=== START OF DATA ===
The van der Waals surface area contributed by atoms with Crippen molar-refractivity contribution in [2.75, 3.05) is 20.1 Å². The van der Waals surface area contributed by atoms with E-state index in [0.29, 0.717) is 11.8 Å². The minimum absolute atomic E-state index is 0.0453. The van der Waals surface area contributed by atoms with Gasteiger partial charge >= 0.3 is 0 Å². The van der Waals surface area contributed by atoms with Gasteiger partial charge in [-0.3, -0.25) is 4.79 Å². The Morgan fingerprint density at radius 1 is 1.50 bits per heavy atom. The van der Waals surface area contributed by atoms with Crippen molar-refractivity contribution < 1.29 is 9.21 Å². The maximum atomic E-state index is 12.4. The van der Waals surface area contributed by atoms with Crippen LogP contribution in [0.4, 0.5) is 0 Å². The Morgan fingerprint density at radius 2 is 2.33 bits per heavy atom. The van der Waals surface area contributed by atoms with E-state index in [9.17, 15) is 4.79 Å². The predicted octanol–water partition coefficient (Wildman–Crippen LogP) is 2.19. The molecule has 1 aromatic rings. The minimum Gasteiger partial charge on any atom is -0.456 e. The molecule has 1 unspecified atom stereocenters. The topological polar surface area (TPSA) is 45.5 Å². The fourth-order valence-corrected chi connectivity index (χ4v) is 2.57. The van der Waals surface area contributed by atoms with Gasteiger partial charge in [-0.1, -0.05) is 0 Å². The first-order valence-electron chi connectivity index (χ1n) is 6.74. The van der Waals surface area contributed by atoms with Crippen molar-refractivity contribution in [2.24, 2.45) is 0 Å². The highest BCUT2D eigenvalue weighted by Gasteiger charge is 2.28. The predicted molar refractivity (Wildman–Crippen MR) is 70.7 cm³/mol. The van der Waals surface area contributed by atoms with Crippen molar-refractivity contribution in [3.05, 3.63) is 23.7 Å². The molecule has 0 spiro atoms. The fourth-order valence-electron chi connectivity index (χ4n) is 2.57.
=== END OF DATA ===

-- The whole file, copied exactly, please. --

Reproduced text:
The van der Waals surface area contributed by atoms with Crippen molar-refractivity contribution in [2.75, 3.05) is 20.1 Å². The van der Waals surface area contributed by atoms with E-state index in [0.29, 0.717) is 11.8 Å². The minimum absolute atomic E-state index is 0.0453. The van der Waals surface area contributed by atoms with Gasteiger partial charge >= 0.3 is 0 Å². The van der Waals surface area contributed by atoms with Gasteiger partial charge in [-0.3, -0.25) is 4.79 Å². The Morgan fingerprint density at radius 1 is 1.50 bits per heavy atom. The van der Waals surface area contributed by atoms with Crippen molar-refractivity contribution < 1.29 is 9.21 Å². The maximum atomic E-state index is 12.4. The van der Waals surface area contributed by atoms with Crippen LogP contribution in [0.4, 0.5) is 0 Å². The Morgan fingerprint density at radius 2 is 2.33 bits per heavy atom. The van der Waals surface area contributed by atoms with E-state index in [9.17, 15) is 4.79 Å². The predicted octanol–water partition coefficient (Wildman–Crippen LogP) is 2.19. The molecule has 1 aromatic rings. The minimum Gasteiger partial charge on any atom is -0.456 e. The molecule has 1 unspecified atom stereocenters. The topological polar surface area (TPSA) is 45.5 Å². The fourth-order valence-corrected chi connectivity index (χ4v) is 2.57. The van der Waals surface area contributed by atoms with Gasteiger partial charge in [-0.1, -0.05) is 0 Å². The first-order valence-electron chi connectivity index (χ1n) is 6.74. The van der Waals surface area contributed by atoms with Crippen molar-refractivity contribution in [2.24, 2.45) is 0 Å². The highest BCUT2D eigenvalue weighted by Gasteiger charge is 2.28. The predicted molar refractivity (Wildman–Crippen MR) is 70.7 cm³/mol. The van der Waals surface area contributed by atoms with Crippen molar-refractivity contribution in [3.05, 3.63) is 23.7 Å². The molecule has 0 spiro atoms. The fourth-order valence-electron chi connectivity index (χ4n) is 2.57.